Cartilage Regeneration

Prof Divya Prakash offers Cartilage Regeneration in Birmingham, UK

Cartilage Regeneration

Within the realm of orthopedic surgery, Mr. Prakash stands as a beacon of expertise, his skill honed through years of dedicated practice. With a penchant for precision, he delves into the intricate world of knee and hip joint surgery.

Amidst the array of procedures he executes, one in his repertoire – Cartilage Regeneration. Through meticulous care and innovative techniques, he strives not only to repair damaged cartilage but also to rejuvenate lives, empowering individuals to reclaim their passion for movement and activity.

Prof Divya Prakash offers Cartilage Regeneration in Birmingham
ACI-MACI Image 2 with Dr Prakash in Birmingham


In the vibrant tapestry of youth, a subtle discomfort can sometimes linger in the knees, a gentle reminder of the body’s intricate mechanics. Yet, this whisper of pain, though not sharply acute, may signal a deeper issue — damage to the articular cartilage. Such symptoms, often brushed aside as inconsequential, can sow the seeds of future affliction if left unaddressed. It’s a silent progression, the gradual deterioration of the once-smooth surface giving way to the insidious grasp of arthritis.

The articular cartilage, nestled on the bone’s surface where it meets its counterparts, operates in a realm untouched by the body’s bustling blood supply. Here, healing is but a distant dream, for the absence of vascular support renders the cartilage unable to mend itself. It’s a paradox of resilience and vulnerability, where the very structure designed to facilitate seamless movement becomes a silent victim of its own limitations.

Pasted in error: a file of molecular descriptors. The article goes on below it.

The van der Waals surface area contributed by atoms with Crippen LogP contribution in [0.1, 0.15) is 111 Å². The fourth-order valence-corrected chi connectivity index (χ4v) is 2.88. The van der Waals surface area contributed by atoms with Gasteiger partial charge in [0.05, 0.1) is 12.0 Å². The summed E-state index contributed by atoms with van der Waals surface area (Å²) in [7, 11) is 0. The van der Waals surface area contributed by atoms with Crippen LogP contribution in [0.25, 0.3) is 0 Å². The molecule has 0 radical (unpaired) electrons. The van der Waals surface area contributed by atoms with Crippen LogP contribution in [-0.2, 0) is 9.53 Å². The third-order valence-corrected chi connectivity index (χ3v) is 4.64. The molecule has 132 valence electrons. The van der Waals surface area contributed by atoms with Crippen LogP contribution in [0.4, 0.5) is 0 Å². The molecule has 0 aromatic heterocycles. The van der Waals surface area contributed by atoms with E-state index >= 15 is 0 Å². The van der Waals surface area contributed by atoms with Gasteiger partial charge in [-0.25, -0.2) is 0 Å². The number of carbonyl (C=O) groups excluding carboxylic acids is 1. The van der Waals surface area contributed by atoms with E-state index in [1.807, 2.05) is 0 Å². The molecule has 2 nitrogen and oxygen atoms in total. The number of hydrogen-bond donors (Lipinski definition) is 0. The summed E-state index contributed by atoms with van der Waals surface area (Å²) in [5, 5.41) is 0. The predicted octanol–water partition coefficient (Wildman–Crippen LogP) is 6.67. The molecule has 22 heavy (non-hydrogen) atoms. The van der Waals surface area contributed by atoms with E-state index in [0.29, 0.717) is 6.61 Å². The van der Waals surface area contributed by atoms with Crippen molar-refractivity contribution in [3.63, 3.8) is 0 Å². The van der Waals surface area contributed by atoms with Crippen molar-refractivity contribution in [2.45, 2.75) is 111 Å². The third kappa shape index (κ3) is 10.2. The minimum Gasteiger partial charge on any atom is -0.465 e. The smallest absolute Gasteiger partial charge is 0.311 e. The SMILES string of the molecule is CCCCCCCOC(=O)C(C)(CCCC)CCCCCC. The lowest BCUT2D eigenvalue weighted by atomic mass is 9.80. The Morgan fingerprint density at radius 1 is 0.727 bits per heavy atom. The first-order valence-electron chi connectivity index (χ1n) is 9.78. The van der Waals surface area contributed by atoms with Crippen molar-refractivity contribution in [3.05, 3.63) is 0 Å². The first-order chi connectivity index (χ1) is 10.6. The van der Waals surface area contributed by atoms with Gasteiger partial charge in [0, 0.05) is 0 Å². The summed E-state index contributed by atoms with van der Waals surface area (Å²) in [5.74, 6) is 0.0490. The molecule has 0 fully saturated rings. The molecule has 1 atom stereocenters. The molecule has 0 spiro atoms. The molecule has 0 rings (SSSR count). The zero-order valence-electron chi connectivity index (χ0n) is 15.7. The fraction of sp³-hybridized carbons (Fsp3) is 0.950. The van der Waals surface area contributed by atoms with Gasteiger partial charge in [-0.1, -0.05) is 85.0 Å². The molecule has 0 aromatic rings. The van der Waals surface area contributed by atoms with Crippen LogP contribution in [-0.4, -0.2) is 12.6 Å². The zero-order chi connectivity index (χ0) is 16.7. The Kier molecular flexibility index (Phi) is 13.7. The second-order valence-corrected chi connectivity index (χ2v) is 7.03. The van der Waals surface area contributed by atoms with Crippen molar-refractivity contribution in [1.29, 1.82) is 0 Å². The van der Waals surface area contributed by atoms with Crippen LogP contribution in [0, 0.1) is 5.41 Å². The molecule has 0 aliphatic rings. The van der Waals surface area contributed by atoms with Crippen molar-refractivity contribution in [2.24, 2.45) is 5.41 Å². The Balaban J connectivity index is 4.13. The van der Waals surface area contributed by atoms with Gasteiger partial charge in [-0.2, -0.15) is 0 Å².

AMIC stands for Autologous Matrix-Induced Chondrogenesis. It’s a surgical technique used in knee surgery, particularly for cartilage repair. In AMIC, the surgeon harvests a small sample of healthy cartilage tissue from the patient’s own body, usually from a non-weight-bearing area of the knee. This harvested cartilage is then implanted onto the damaged area of the knee joint.

The matrix, typically a collagen-based scaffold, is then placed over the implanted cartilage cells to provide support and encourage new tissue growth. This combination of the patient’s own cartilage cells and the supportive matrix aims to stimulate the regeneration of healthy cartilage in the damaged area, promoting healing and potentially reducing pain and improving function in the knee joint.

AMIC is often used for treating focal cartilage defects in the knee, particularly in younger patients who want to preserve their joint function and delay or avoid more invasive procedures such as knee replacement surgery.

Autologous Matrix-Induced Chondrogenesis Image

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